This past Thursday I flew back to Los Angeles from Moscow, Russia. At the Duty Free in Sheremoya Airport, I did something I haven’t done in many years: I bought a bottle of Duty Free Liquor.

In Russia one of the premium brands of Vodka is called Kauffman's – my namesake. Although the name is spelled slightly differently, it was close enough and I bought the bottle for novelty purposes. They had a special price on the International version of the vodka, with its elegant decanter that is shaped a bit like an expressionist’s penguin. But on the Russian version, written in Cyrillic, there is something quite different about the packaging: it has a large Jewish star right at the top.

I was staying at the National Hotel – probably the grandest hotel in Moscow. At one point in history, it was the American embassy. It stands in its grandeur directly across the street from Red Square and the Kremlin. The night before my trip home was the first night of Chanukah. Outside my hotel window, directly in front of the Kremlin, stood a 40-foot menorah. For more than 80 years it was illegal to light a Chanukah menorah, and yet today the mayor of Moscow himself comes annually to celebrate the lighting of the Chanukah candles (the only religious ceremony that takes place in Red Square). We are living in unlikely times indeed.

I was in Moscow directing a commercial for Nescafe. And when I travel my status as a Jew is out there for everyone to see. I observe the Sabbath so the entire schedule revolves around my observance and personal needs. At times it's not at all convenient for the production. But thankfully, people accommodate my needs and they're usually happy to do it.

At the first meeting, my cinematographer pulled me aside. He is a young superstar. His fame is rising at such a pace that it seems likely that he will be one of the premier cinematographers in the world. He pulled me aside to tell me that he was proud to work with a Jewish director. He then said something amazing to me: “Everybody knows that you guys are smarter.” He also pointed out that his wife is Jewish. He wore the badge of her Jewish identity the way a typical American man might brag that his wife was once a super-model.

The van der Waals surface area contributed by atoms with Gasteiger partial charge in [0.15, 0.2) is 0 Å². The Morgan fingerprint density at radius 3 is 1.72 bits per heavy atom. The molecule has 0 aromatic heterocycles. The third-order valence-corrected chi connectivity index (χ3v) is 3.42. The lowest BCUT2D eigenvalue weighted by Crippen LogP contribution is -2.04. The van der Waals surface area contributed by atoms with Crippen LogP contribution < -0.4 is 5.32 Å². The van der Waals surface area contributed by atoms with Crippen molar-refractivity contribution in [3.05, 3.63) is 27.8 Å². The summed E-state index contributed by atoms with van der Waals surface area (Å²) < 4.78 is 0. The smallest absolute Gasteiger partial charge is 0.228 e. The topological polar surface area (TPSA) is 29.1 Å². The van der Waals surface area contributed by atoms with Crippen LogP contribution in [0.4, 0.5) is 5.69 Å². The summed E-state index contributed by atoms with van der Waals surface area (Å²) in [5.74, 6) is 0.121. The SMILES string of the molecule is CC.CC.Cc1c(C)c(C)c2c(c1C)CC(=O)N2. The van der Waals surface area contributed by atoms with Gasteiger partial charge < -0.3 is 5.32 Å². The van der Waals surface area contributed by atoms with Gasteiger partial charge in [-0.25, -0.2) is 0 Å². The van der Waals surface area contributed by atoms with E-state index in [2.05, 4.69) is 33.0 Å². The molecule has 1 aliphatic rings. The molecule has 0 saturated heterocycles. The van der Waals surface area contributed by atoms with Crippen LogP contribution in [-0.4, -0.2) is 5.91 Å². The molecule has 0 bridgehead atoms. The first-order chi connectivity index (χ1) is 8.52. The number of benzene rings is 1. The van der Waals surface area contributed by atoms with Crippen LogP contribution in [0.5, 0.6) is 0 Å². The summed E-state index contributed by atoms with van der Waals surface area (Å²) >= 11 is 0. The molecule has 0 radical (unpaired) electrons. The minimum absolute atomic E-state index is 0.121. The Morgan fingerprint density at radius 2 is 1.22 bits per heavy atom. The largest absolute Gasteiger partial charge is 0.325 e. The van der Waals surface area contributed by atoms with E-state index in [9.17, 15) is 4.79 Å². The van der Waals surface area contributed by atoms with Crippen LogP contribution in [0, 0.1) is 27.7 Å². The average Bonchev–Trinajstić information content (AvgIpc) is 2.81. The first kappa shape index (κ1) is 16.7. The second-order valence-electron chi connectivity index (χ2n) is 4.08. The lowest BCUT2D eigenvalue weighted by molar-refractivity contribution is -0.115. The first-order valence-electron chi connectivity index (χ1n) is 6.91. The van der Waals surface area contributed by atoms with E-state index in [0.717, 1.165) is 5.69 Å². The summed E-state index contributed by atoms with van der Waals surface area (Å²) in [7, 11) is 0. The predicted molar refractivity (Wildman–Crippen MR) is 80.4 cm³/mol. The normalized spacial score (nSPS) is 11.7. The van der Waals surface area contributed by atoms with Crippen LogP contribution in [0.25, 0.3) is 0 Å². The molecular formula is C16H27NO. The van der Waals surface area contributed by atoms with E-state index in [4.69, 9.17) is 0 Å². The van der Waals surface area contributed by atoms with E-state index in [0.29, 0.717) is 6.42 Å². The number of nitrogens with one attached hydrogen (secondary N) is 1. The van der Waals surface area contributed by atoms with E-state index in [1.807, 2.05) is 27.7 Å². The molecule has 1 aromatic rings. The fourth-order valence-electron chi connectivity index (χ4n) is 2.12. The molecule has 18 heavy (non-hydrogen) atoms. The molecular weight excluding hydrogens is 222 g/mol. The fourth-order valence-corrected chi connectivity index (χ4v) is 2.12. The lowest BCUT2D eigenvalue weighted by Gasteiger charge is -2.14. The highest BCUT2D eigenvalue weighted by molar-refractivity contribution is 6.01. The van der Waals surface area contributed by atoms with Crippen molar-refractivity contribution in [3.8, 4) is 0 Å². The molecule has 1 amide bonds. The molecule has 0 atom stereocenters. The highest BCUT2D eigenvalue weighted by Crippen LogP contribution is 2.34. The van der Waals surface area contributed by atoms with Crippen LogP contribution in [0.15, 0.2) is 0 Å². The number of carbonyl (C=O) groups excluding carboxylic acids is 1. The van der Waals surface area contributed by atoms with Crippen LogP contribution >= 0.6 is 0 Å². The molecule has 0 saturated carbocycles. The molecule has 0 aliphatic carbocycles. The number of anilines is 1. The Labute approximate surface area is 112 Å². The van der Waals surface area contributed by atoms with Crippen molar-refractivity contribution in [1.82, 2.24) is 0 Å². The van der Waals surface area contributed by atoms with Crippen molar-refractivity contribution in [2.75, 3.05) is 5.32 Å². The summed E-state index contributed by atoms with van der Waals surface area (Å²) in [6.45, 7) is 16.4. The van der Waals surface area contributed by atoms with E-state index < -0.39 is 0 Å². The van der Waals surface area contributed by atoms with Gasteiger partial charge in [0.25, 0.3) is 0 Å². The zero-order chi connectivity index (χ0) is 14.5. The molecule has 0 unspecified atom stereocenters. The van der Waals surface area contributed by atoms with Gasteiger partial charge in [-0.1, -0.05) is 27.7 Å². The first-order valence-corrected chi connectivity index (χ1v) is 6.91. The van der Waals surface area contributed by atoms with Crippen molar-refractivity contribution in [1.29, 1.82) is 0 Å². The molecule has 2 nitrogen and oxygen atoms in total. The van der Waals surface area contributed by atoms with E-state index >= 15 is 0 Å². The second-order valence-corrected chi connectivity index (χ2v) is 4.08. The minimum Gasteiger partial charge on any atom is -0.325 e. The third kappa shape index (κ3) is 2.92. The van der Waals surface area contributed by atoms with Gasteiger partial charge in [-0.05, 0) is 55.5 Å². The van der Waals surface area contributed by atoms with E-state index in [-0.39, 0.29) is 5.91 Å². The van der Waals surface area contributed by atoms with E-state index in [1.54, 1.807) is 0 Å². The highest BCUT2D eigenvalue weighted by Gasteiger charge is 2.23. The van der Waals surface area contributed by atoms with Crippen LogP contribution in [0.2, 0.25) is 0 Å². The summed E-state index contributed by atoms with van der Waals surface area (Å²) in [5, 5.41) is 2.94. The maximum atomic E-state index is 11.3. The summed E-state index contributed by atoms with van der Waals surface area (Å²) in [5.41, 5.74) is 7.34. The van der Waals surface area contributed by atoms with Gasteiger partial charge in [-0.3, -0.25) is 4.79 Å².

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For many non-Jews, that Jewish star is a sign of elitism.

I remembered that odd moment when I was at the Duty Free Shop looking at this premier brand of vodka with the Jewish star on the bottle. Somehow I doubt that purveyors of this brand of Kauffman’s vodka are Jewish. We Jews would never be so bold as to put a Jewish star out there for all the world to see. But for many non-Jews, that Jewish star is a sign of elitism.

And it dawned on me that if an elite brand is about lifestyle and excellence and a success worth coveting, then Judaism is not just a nation and not just a religion; it's also a brand –probably the greatest brand in the history of mankind. After all, it has inspired the world toward monotheism and morality. It has led nations in politics and law, commerce and economics, science and medicine and even in the arts and entertainment. In every discipline of passion and labor, Jews have been among the leaders, the trailblazers and the success stories. Our success is beyond natural explanation. It is no wonder the non-Jewish world should recognize it as a great brand.

The only people who don't recognize the grandeur of our brand… is us. Our people. So many Jews are deeply reticent to acknowledge the depth and power of the Jewish brand. In fact, we run from it. We don’t want to be exceptions. We don’t want to have our identifying marks so readily available. We want to blend in. No blazing Jewish stars on our bottles, thank you.

From a branding perspective, that is counter-intuitive. Think about Louis Vitton – one of the greatest luxury brands in the world. Everything that it produces has the LV insignia everywhere like bad wallpaper. That is true of Prada and Gucci, and Bulgari and Cartier. But the Jewish brand? We fear those identifiers.

If our wardrobes were filled with the Jewish brand instead of Prada and Versace, what would our lives look like? With a 40-foot public menorah blazing in Red Square, maybe it is safe for us to come out of the closet.